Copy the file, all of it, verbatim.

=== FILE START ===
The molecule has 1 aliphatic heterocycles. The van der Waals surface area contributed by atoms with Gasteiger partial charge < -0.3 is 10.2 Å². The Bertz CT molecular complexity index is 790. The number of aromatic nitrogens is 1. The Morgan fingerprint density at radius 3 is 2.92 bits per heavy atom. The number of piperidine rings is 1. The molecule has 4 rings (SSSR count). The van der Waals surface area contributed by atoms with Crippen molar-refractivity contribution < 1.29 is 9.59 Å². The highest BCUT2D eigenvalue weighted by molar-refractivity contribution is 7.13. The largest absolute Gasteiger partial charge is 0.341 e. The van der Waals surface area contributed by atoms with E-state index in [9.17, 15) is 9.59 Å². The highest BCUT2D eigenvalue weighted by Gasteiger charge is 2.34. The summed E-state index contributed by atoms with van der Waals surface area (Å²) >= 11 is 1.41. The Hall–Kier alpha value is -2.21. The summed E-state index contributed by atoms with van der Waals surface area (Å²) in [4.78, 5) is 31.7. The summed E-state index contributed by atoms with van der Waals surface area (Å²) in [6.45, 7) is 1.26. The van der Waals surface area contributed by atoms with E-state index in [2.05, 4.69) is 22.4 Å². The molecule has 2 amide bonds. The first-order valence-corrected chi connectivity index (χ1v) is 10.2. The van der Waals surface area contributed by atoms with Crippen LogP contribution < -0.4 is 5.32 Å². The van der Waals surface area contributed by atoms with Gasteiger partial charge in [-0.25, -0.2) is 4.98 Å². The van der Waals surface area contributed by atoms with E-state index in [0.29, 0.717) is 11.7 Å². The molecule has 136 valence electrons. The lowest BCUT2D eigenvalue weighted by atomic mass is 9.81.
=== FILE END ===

The molecule has 1 aliphatic heterocycles. The van der Waals surface area contributed by atoms with Gasteiger partial charge < -0.3 is 10.2 Å². The Bertz CT molecular complexity index is 790. The number of aromatic nitrogens is 1. The Morgan fingerprint density at radius 3 is 2.92 bits per heavy atom. The number of piperidine rings is 1. The molecule has 4 rings (SSSR count). The van der Waals surface area contributed by atoms with Crippen molar-refractivity contribution < 1.29 is 9.59 Å². The highest BCUT2D eigenvalue weighted by molar-refractivity contribution is 7.13. The largest absolute Gasteiger partial charge is 0.341 e. The van der Waals surface area contributed by atoms with E-state index in [9.17, 15) is 9.59 Å². The highest BCUT2D eigenvalue weighted by Gasteiger charge is 2.34. The summed E-state index contributed by atoms with van der Waals surface area (Å²) >= 11 is 1.41. The Hall–Kier alpha value is -2.21. The summed E-state index contributed by atoms with van der Waals surface area (Å²) in [4.78, 5) is 31.7. The summed E-state index contributed by atoms with van der Waals surface area (Å²) in [6.45, 7) is 1.26. The van der Waals surface area contributed by atoms with E-state index in [2.05, 4.69) is 22.4 Å². The molecule has 2 amide bonds. The first-order valence-corrected chi connectivity index (χ1v) is 10.2. The van der Waals surface area contributed by atoms with Crippen LogP contribution < -0.4 is 5.32 Å². The van der Waals surface area contributed by atoms with Gasteiger partial charge in [-0.25, -0.2) is 4.98 Å². The van der Waals surface area contributed by atoms with E-state index in [0.29, 0.717) is 11.7 Å². The molecule has 136 valence electrons. The lowest BCUT2D eigenvalue weighted by atomic mass is 9.81.